Interpersonal communication and smoking cessation in the context of an incentive-based program: Survey evidence from a telehealth intervention in a low-income population

Michael J. Parks, Jonathan S. Slater, Alexander J. Rothman, Christina L. Nelson

Research output: Contribution to journalArticlepeer-review

13 Scopus citations

Abstract

The tobacco epidemic disproportionately affects low-income populations, and telehealth is an evidence-based strategy for extending tobacco cessation services to underserved populations. A public health priority is to establish incentive-based interventions at the population level in order to promote long-term smoking cessation in low-income populations. Yet randomized clinical trials show that financial incentives tend to encourage only short-term steps of cessation, not continuous smoking abstinence. One potential mechanism for increasing long-term cessation is interpersonal communication (IPC) in response to population-level interventions. However, more research is needed on IPC and its influence on health behavior change, particularly in the context of incentive-based, population-level programs. This study used survey data gathered after a population-level telehealth intervention that offered 20 incentives to low-income smokers for being connected to Minnesota's free quitline in order to examine how perceived incentive importance and IPC about the incentive-based program relate to both short-term and long-term health behavior change. Results showed that IPC was strongly associated with initial quitline utilization and continuous smoking abstinence as measured by 30-day point prevalence rates at 7-month follow-up. Perceived incentive importance had weak associations with both measures of cessation, and all associations were nonsignificant in models adjusting for IPC. These results were found in descriptive analyses, logistic regression models, and Heckman probit models that adjusted for participant recruitment. In sum, a behavioral telehealth intervention targeting low-income smokers that offered a financial incentive inspired IPC, and this social response was strongly related to utilization of intervention services as well as continuous smoking abstinence.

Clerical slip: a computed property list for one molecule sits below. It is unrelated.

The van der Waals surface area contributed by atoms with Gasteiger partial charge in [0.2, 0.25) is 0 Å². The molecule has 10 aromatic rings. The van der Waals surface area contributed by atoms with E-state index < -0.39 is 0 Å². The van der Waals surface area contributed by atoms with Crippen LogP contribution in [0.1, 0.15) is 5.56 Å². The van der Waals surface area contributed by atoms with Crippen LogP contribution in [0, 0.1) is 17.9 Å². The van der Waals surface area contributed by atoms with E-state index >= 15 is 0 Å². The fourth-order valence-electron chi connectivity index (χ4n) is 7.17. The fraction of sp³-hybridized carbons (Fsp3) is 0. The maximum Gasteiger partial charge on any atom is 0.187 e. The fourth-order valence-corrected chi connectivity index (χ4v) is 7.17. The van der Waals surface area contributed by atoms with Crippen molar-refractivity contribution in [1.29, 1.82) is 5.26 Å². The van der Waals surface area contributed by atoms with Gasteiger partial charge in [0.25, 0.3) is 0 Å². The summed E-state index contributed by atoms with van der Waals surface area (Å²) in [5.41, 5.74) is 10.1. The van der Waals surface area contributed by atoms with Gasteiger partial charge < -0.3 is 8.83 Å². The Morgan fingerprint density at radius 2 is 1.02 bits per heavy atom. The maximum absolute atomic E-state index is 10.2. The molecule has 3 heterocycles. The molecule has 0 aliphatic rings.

Original languageEnglish (US)
Pages (from-to)125-133
Number of pages9
JournalJournal of Health Communication
Volume21
Issue number1
DOIs
StatePublished - Jan 2 2016

Bibliographical note

Publisher Copyright:
© 2016 Taylor & Francis Group, LLC.

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